I do know where I’ll use the selfish, immature beaut who thinks the world revolves around them. As do I know where to use the classically, sexually-repressed, straight-laced perv. White trash and neurotics are always a great supporting cast to people who obliviously flaunt their own style.

This week I’ve been cornered by two over-sharers. Both male. Both blissfully thinking that their fascination with the minutiae of their immediate environment is worthy of highjacking the attention of a complete stranger. Both the sort of fellows that made me want to hold my breath to stave off breathing in what I thought for certain would be a thick, musty, I-wash-my-clothes-every-three-weeks scent. Creepy men.  Both classic characters whom I’m quite happy with leaving on the page and never having to encounter in real life.

I take in the world around me, and find myself laughing at most things that render others gobsmacked.  My go-to response is laughter and often times, curiosity. What on earth makes these people tick? How can we all be so different when it comes to how we normalize the treatment of others?

WTF is a regular thought that goes through my head with each and every interaction with most people. Followed by laughter. After all, most things are fixable. For everything else, there’s gin.

As I get back into my writing routine for fall, I hope to maintain my own playful response to the madness around me. I challenge you to do the same.

 

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When to Retreat

This is itSpiritual care retreats aren’t for everyone. The longer I go between breaks, the more I wonder if they’re for me, if I’ve got anything left in me to nurture and to bring to the world other than a curmudgeonly attitude requisite for being a veteran mortician.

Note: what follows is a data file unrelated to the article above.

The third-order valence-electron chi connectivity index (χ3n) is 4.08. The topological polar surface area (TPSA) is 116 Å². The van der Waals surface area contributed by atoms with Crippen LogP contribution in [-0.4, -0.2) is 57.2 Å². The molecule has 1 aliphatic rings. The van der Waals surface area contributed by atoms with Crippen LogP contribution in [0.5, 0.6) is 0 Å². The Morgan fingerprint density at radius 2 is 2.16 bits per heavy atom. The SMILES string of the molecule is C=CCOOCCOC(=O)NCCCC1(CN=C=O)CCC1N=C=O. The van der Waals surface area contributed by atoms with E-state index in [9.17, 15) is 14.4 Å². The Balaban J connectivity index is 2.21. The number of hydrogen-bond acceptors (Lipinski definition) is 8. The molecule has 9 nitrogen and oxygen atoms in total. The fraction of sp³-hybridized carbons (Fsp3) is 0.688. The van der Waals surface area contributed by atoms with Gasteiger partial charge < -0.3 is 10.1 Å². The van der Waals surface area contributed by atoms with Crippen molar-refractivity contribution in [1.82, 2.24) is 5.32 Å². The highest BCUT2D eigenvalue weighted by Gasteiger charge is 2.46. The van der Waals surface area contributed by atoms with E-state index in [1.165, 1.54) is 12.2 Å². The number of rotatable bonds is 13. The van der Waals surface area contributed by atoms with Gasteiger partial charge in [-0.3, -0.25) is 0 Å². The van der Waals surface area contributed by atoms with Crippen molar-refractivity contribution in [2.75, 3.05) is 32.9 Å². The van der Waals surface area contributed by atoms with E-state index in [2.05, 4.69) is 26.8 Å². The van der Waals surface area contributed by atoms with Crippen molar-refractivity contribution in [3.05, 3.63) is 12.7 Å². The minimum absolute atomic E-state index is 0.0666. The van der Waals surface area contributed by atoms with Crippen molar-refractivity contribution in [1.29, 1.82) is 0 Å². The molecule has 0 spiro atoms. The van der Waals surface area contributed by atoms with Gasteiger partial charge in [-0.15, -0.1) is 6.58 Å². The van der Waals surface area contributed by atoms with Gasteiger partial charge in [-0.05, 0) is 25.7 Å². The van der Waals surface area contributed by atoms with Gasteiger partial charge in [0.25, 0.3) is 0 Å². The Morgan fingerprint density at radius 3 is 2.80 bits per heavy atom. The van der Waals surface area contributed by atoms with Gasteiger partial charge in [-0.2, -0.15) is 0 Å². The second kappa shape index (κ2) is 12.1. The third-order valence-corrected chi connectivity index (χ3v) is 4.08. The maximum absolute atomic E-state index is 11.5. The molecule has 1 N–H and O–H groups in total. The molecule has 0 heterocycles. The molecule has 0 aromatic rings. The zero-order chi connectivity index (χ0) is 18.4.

Today, I plowed my way through the two-lane-traffic-corridor from hell that takes you out of the GTA and to Kingston. It’s an exercise in patience and dreaming of creative ways to free our highways of transport trucks and drivers who do not obey the left-lane-is-for-passing rule.

I muttered through traffic, rolled my eyes at the lack of parking signage at the retreat location, and cursed the universe in general for having the rain start just as I was wrestling my basket of yoga mat, meditation cushion and blanket for deep relaxation out of my trunk.  I have under-packed for retreats before, and I was determined that based on the wet forecast, this was not going to be one of those soggy times. I looked like a 44 year old-yoga-pant-and-pink-sweater-wearing-mule trying to get all three bags  inside on one trip.

I was appalled at the woman who let me struggle with the door to the registration lounge without helping me, and the lack of smile on the face of the registrar. This is not Buddhism! Buddhism smiles for crying out loud! I could not get to my little room fast enough so I could dump my suitcase, prep for the mediation hall and ensure my precious bottle of South Australian plonk was safely stored next to the second draft of my novel.

This is how I entered my retreat space; frustrated, exhausted, and ready to give the world not a single, but a double salute using my middle fingers.

And then I entered the retreat space. I hastily set out my mat and cushion in the middle of the room and plopped myself down to breathe. Ha! To breathe…think about that one. Just taking a single, deep, focussed breath can do so much. For a veteran with this particular group, my entrance was anything but mindful. I did not bow. I did not do all of the small, but mindful ritual requirements of coming into such a sacred space. That was my first wake-up call. I needed to be exactly where I was.

I changed course, focussed on the minutiae of what I was doing, and in doing so,  I found myself at home. In observing my breath, the bell, the noble silence at the dinner hour, nourished by lip-smacking vegetarian food, in the dharma group listening, and finally back in my room (with a glass of contraband wine), alone with my thoughts.

Again I am reminded how precious these times are. I’m reminded how they crystallize my intentions, and help me manifest the kind of person I try to be.

I raise a glass to that…after all, nobody is perfect!

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Unable to Connect

bad connection

There are few moments that stand out as pivotal when it comes to my developing self. Today I experienced a disconnect clearly, and it was extremely unsettling.

How many special people change?
How many lives are living strange?
Where were you while we were getting high?